Paul Pender, campione del mondo di boxe fu marito di Rose Pender, nipote del montagutese Leonardo Anzivino

Torniamo per un momento in Massachussets, a Brookline, dove abita l’amica Rose Pender, nipote di Leonardo Anzivino che da Montaguto si spostò in America (» LEGGI LA STORIA). Rose è stata sposata con Paul Pender, pugile professionista campione del mondo dei pesi medi negli anni ’60. Paul riuscì a battere per ben due volte il campione Sugar Ray Robinson.

Purtroppo Paul è scomparso nel 2003, lasciando un grosso vuoto nei cuori di chi lo ha conosciuto e amato.

Rose Pender


Paul Pender was born in Brookline, Massachusetts, the son of William and Anna (Leicester) Pender. He was our montagutese friend Rose Pender’s husband.

A 1949 graduate of Brookline High School, Pender was recruited as an all American football player at Michigan State University and Penn State, but instead, chose to enter professional boxing, while attending Staley College. Although a champion, he regarded boxing as his second job and being a Brookline fire fighter his first. As an amateur, he won the New England welterweight championship. Pender was a member of the United States Marine Corps.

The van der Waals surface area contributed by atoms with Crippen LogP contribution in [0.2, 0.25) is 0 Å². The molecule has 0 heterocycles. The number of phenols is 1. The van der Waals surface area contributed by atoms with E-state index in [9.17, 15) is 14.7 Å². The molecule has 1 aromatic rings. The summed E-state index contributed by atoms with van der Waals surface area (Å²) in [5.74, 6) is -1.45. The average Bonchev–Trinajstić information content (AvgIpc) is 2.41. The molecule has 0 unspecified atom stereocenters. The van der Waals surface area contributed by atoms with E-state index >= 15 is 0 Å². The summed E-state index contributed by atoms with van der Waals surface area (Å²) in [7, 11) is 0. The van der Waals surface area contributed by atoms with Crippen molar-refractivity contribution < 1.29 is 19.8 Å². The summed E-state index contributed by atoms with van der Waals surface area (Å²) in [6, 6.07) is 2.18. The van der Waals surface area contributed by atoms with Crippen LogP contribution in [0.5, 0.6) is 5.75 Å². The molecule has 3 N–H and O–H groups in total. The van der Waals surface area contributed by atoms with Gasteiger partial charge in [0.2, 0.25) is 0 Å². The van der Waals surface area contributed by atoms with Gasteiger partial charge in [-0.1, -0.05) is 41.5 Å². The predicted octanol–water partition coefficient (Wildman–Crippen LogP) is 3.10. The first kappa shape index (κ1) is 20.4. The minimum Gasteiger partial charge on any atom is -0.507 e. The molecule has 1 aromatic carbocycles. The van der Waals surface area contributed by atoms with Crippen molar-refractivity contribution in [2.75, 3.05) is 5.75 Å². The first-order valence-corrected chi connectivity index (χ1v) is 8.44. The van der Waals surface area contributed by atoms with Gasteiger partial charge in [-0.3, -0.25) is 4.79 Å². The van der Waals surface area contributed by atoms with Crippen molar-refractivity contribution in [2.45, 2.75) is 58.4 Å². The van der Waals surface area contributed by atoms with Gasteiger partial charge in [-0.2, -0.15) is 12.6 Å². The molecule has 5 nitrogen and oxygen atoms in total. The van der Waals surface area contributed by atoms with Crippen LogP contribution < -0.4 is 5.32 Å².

In 1959, the National Boxing Association withdrew its recognition of Sugar Ray Robinson as middleweight champion. Gene Fullmer and Carmen Basilio fought for the vacant NBA title, and Fullmer won. Pender beat Robinson, one of the greatest fighters of all time, for the disputed middleweight championship title. He won by split decision in 15 rounds. Pender fought Robinson once again to defend his title and went on to beat him by split decision.

He fought a set of three matches against English boxer Terry Downes, of which only the third (on April 7, 1962) went the full distance. He won the first and the third bout, but the last would prove to be the only fight of that year for Pender and the last of his career. The New York Boxing Commission stripped Pender of his title for not defending it against Dick Tiger. Pender sued and won on appeal. His career was hampered by his brittle hands. He retired May 7, 1963 as the current world middleweight champion.

His career record was 40 wins (20 by KO), 6 losses, and 2 draws.

He died in Bedford, Massachusetts on January 12, 2003, at the Veterans Administration (VA) Hospital.


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